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2018-08-10

↯↯blitz↯↯ review : DAVE GROHL - Play

Ok, let's try something new here and let me just briefly babble about something I've just seen on this "internet" a couple of minutes ago.

Dave Grohl, drummer of Nirvana and mastermind behind Probot, among a couple of other gigs, has dropped something truly spectacular:

the invention of the 20+ minute instrumental song.


Are you still with me?

Yes?

Ok, then you should better leave now, because that's bullshit.

But anyway, here's "Play":




At least I assume that's also the title of the track, since it's embedded in a half-hour short documentary of the same name, about kids learning instruments. Which is cool, but seriously, who cares?

Do I care about Dave Grohl?

Nah, not so much. He surely is a great guy and musician, but he doesn't play in any band I'm particularly interested in. So naturally I was a little sceptical about this.


But hey, this is really something!

Considering how often I have listened to the tune now (which is exactly once), it's hard to acknowledge how much songwriting finesse went into the piece as a whole, so I won't go into that.
The technical structure however is easy to grasp. The song is divided into three acts, which are seperated by transitions in which Grohl changes from one drumkit to the next.

And that brings us to the main attraction of this whole thing.
It's not about playing an instrumental longtrack. Millions of musicians have done that.

No, the special thing is that this track is audio and video recorded in uneditet takes, meaning that the whole song is played on bass in one uninterrupted take, so if the bass player screws up at mark 19:00 minutes, he has to start all over again.

And since every musician here is Dave Grohl, he had to be recorded over and over again for this until he got every instrument right for the whole 20+ minutes. Boy, that must have been nerve-wracking.

That's the first entertaining aspect of this. Secondly there is the bravery of including instruments he doesn't usually play. You can see that he isn't highly confident behind vibraphone, keys or some percussion instruments, and this display of vulnaribility is probably what I like most about this whole thing. It would be even better if he had centered more on this aspect.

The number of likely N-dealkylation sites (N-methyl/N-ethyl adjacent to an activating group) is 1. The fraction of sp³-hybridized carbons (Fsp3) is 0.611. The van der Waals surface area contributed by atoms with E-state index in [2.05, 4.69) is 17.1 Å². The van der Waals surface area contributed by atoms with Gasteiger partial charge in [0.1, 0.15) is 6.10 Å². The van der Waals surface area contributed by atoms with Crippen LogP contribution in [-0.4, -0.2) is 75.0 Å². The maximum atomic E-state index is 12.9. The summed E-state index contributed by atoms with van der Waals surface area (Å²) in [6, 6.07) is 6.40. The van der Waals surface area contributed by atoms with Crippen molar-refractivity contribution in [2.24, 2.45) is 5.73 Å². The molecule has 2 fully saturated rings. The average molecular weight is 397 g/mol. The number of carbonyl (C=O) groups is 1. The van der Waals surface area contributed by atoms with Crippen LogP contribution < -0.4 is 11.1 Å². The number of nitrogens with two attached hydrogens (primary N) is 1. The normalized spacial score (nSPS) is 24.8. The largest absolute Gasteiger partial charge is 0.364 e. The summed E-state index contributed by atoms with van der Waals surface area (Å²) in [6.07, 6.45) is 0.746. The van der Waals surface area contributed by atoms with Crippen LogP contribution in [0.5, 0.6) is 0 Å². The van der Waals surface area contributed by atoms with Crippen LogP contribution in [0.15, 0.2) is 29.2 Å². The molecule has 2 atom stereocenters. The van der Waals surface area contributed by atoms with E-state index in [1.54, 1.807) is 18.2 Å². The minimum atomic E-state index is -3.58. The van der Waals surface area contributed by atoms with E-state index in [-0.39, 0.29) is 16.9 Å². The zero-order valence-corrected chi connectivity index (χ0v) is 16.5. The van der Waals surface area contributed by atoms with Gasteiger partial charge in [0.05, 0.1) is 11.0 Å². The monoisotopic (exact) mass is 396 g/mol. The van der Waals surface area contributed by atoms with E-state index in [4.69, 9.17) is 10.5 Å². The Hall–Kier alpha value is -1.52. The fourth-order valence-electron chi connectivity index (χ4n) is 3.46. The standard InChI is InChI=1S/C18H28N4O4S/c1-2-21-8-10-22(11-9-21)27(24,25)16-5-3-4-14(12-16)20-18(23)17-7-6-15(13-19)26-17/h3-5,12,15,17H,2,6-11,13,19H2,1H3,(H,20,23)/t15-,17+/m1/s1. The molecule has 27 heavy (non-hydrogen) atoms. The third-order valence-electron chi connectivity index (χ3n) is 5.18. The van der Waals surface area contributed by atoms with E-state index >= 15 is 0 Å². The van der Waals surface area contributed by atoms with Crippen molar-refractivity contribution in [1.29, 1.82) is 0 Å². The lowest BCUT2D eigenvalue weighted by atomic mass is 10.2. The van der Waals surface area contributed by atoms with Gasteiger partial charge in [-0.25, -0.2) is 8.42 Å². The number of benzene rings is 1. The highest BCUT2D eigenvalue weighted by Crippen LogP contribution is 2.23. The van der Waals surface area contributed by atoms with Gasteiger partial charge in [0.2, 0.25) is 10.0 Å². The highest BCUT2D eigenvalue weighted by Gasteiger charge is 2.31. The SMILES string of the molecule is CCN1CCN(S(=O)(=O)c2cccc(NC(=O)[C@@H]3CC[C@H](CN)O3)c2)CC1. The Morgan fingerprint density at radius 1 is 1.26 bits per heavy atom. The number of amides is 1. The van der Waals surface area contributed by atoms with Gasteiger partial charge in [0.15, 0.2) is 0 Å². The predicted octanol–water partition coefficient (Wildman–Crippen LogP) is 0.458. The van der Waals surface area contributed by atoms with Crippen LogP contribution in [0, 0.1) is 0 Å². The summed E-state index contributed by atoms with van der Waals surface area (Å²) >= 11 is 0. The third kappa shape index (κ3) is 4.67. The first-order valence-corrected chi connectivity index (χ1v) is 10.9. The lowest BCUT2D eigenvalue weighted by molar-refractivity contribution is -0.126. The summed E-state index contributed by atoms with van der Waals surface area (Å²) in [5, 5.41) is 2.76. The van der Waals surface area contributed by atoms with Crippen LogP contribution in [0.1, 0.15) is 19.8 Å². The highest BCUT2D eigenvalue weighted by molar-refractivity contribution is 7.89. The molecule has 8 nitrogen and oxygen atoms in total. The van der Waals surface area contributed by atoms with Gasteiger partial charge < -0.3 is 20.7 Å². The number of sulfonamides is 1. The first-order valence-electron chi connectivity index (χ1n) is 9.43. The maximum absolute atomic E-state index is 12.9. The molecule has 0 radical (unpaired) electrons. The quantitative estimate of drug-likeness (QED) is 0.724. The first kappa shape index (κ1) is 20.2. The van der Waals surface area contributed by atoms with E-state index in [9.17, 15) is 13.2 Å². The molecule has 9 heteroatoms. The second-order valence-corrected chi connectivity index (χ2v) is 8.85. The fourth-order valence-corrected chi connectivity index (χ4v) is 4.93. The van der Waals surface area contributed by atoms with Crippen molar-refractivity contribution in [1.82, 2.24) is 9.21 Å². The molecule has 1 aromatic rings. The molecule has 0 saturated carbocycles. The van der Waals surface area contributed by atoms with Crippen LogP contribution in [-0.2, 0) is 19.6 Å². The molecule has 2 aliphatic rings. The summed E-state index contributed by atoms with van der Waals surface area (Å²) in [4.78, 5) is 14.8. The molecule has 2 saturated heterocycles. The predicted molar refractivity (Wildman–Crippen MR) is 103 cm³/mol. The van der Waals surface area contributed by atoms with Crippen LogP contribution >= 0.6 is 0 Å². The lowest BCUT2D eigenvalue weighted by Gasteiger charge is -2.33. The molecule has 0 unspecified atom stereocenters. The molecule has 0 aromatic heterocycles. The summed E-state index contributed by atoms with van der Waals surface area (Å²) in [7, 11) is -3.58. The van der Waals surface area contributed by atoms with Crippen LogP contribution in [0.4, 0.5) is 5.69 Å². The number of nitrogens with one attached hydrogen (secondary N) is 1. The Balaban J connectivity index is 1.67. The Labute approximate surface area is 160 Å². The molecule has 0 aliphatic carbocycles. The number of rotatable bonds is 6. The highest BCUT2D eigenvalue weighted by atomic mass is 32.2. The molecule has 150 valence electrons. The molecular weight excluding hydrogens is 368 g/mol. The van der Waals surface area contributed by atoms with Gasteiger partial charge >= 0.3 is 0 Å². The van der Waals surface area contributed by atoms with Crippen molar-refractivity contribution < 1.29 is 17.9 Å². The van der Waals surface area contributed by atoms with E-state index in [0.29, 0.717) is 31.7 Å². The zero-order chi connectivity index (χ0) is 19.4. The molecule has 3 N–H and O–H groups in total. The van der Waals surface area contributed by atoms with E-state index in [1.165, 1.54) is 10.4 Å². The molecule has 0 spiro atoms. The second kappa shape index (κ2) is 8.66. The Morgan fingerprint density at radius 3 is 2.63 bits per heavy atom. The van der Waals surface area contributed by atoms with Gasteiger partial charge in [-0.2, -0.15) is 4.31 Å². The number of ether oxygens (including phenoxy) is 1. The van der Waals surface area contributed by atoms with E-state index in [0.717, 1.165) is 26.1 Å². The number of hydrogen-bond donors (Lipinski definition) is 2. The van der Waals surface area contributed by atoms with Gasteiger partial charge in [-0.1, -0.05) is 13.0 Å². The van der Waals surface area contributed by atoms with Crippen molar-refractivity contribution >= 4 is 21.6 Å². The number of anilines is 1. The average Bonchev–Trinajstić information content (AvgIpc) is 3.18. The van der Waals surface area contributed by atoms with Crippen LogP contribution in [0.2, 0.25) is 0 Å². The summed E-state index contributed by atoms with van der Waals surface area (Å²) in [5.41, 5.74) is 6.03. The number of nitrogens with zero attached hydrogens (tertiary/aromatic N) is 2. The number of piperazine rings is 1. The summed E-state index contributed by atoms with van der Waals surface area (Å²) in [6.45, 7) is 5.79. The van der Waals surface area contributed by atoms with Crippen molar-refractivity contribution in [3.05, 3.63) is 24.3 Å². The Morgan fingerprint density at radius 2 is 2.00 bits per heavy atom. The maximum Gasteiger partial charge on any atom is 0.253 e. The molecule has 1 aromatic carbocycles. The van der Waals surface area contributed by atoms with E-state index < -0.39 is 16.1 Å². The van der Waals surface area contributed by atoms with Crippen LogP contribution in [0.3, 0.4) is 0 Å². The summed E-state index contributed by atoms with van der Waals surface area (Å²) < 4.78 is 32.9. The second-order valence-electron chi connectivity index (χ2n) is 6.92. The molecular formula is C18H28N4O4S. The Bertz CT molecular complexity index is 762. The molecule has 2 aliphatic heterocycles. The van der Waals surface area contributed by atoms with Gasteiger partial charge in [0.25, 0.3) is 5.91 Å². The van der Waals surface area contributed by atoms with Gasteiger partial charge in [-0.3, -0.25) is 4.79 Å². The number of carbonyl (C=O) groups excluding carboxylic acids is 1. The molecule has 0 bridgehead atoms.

Musically this is absolutely solid. The three acts are each made of multiple parts themselves and can mostly be described as modern punk'n'rolly version of classic prog. So there are lots of "unexpected" changes and style shifts. Nothing totally world-class-level overwhelming, but given that Grohl is tapping into new ground for him here, this is really more than fine.


There are only a few details which bothered me after my first (and only) listen: The transition from act II to act III was lame. I expected some other idea there. As I said a moment ago: more focus on the unfamiliar instruments would have made this even more charming.
Guitars and bass are great, only in a couple of parts the riffs are dragging a little, and since this isn't meant to be nihilistic minimalistic doom, that's not good.

The only instrument that bothered me here and there through the whole piece were the drums.

Yes, Dave Grohl is a fucking great drummer. The only problem is that he knows it, so doesn't want to hold back when it would be the better move. And I get it, it's understandable: He wants to show off that this is his ultimate comfort zone, the instrument that defines him as a musician. And that doesn't fit with the tone he sets on the other instruments.

So maybe he should have played the whole song like act II on a ridiculously small kit which challenges him even there in his "home".


That being said: Check the video out! It's probably the coolest viral thing from a musical artist of this profile which will be "dropped" this year.

And if it gets people into listening to instrumental long tracks, that's cool too, I guess.


Welcome Foo Fighter children to the world of prog, psychedelic, post rock, jazz, drone, film scores, doom, etc...!





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